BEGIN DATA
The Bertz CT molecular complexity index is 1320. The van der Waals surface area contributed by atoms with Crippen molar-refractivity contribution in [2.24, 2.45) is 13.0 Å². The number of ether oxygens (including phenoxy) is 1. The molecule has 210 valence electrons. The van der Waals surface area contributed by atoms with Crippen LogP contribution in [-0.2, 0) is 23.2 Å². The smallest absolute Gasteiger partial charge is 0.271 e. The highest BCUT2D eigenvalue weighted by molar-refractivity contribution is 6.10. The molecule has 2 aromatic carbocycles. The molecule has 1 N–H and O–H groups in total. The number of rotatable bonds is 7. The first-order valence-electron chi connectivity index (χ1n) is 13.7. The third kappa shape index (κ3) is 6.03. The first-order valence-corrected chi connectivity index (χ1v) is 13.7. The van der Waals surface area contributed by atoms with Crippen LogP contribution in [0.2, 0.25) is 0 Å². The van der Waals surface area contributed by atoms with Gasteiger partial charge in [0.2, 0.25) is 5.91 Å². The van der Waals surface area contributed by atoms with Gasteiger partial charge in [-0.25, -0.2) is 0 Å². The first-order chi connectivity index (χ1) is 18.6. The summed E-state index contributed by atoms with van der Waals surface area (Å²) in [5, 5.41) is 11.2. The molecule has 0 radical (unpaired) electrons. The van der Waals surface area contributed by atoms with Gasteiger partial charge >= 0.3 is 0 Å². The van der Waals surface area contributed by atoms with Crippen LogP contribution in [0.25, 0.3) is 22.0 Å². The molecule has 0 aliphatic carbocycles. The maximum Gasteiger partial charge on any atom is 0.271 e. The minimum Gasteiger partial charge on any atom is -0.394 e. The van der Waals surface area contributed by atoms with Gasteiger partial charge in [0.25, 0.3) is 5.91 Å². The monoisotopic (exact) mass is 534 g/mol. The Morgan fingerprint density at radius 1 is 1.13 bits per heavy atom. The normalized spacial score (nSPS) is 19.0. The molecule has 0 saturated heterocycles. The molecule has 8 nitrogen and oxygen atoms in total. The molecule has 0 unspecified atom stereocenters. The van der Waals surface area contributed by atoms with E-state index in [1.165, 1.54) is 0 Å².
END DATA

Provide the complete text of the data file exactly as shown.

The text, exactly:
The Bertz CT molecular complexity index is 1320. The van der Waals surface area contributed by atoms with Crippen molar-refractivity contribution in [2.24, 2.45) is 13.0 Å². The number of ether oxygens (including phenoxy) is 1. The molecule has 210 valence electrons. The van der Waals surface area contributed by atoms with Crippen LogP contribution in [-0.2, 0) is 23.2 Å². The smallest absolute Gasteiger partial charge is 0.271 e. The highest BCUT2D eigenvalue weighted by molar-refractivity contribution is 6.10. The molecule has 2 aromatic carbocycles. The molecule has 1 N–H and O–H groups in total. The number of rotatable bonds is 7. The first-order valence-electron chi connectivity index (χ1n) is 13.7. The third kappa shape index (κ3) is 6.03. The first-order valence-corrected chi connectivity index (χ1v) is 13.7. The van der Waals surface area contributed by atoms with Crippen LogP contribution in [0.2, 0.25) is 0 Å². The van der Waals surface area contributed by atoms with Gasteiger partial charge in [0.2, 0.25) is 5.91 Å². The van der Waals surface area contributed by atoms with Gasteiger partial charge in [-0.25, -0.2) is 0 Å². The first-order chi connectivity index (χ1) is 18.6. The summed E-state index contributed by atoms with van der Waals surface area (Å²) in [5, 5.41) is 11.2. The molecule has 0 radical (unpaired) electrons. The van der Waals surface area contributed by atoms with Gasteiger partial charge >= 0.3 is 0 Å². The van der Waals surface area contributed by atoms with Crippen LogP contribution in [0.25, 0.3) is 22.0 Å². The molecule has 0 aliphatic carbocycles. The maximum Gasteiger partial charge on any atom is 0.271 e. The minimum Gasteiger partial charge on any atom is -0.394 e. The van der Waals surface area contributed by atoms with Gasteiger partial charge in [0.25, 0.3) is 5.91 Å². The monoisotopic (exact) mass is 534 g/mol. The Morgan fingerprint density at radius 1 is 1.13 bits per heavy atom. The normalized spacial score (nSPS) is 19.0. The molecule has 0 saturated heterocycles. The molecule has 8 nitrogen and oxygen atoms in total. The molecule has 0 unspecified atom stereocenters. The van der Waals surface area contributed by atoms with E-state index in [1.165, 1.54) is 0 Å².